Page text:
Jobs to fill

Among those searching to fill sustainability and climate related roles – The Fifth Estate included; senior journo/editor role if you’re interested – amid a ridiculously scarce labour market and plenty of poaching, are some big names and big gigs in sustainability (oh how the tables have turned).

Hassell is one such company, seeking a head of sustainability for its Sydney office; Stockland is seeking a lobbyist, oops we mean government and stakeholder relations manager, for its Brisbane office. Also, in Queensland a very important sounding role with the Fire and Emergency Service as director of strategic intelligence and planning, might include dealing with the newly emerging phenomenon of bush fires in tropical areas. And the Comm Bank is looking to fill the the intriguingly named position of senior manager climate strategy and finance emissions (we’re hoping this means that the finance of things such as coal mines will come into the purview of this gig.)

Jobs filled

Among new appointments, the University of Sydney’s School of Chemistry has snaffled hydrogen expert Professor Kondo-Francois Aguey-Zinsou from University of NSW. The professor is an expert in hydrogen storage in particular and has a wealth of academic achievements, among them founder of scientist-led company H2Potential, focused on growing the global hydrogen economy.

Professor Aguey-Zinsou says that engagement with the research and development sector would allow Australia to develop a “hydrogen valley”, owning key hydrogen technologies that will drive future markets.

“Australia is blessed with a significant amount of renewable resources that can be harvested to generate hydrogen that could help to decarbonise the world” states Professor Aguey-Zinsou.

“This is a great ambition and a huge task that cannot be solely driven by the private sector, especially if we want to create real value for the Australian people, including local jobs.”

Speaking of universities, Monash, which has been winning accolades for its work on Passive House has teamed up with ENGIE in a long term alliance to 2030 to meet the net zero challenge. There’s an impressive agenda at play from what we can gather.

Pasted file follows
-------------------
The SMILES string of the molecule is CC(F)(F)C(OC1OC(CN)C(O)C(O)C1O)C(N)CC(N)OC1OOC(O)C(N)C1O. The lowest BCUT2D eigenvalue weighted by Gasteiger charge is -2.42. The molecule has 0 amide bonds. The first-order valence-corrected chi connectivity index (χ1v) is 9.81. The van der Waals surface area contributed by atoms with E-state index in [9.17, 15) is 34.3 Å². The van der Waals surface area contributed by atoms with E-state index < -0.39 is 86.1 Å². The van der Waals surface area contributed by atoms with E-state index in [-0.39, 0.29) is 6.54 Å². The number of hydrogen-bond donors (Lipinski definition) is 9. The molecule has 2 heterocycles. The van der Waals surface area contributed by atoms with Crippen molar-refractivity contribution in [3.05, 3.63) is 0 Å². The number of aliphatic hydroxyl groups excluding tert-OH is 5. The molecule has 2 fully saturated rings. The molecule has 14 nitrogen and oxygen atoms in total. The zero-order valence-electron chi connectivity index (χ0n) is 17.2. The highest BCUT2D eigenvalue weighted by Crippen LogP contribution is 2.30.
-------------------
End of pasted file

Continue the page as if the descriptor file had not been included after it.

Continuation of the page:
Another interesting appointment is Gold Coast Waterways managing to lure Chris Derksema back to home state Queensland after 21 years in Sydney to head up the organisation as chief executive officer.

“My family comes from there,” Derksema told The Fifth Estate in relation to the kind of move that seems to be growing in frequency – moving north – and citing the attraction of closer family connections.

Derksema had been undertaking a secondment to the Greater Sydney Commission after a long stint at the City of Sydney when a recruiter tapped him on the shoulder.

He will be joined at the GCWA by Greg Vann as new chair, who is stepping into take the place of departing Mara Bunn.

The role, he said, would be a “little bit of everything, from master planning to placemaking”.

Derksema says he’s proud of a lot of good work he’s left behind at the City including helping it become the first certified carbon local government in Australia and to achieve 100 per cent renewable energy. Coming soon, he’s pointed out, is the activation of the recycled water pipe that the City negotiated would be laid in George Street as part of the trackworks for the light rail.

Meanwhile, Helen Papathasaniou  has finally revealed that after leaving Parramatta council, she’s joining the City of Sydney (perhaps to pick up where Derksema has left off). Watch for our upcoming ebook on our most recent event and program Moonshot 2030 on eco prop tech to see what she says about the local government angle in getting to our Moonshot.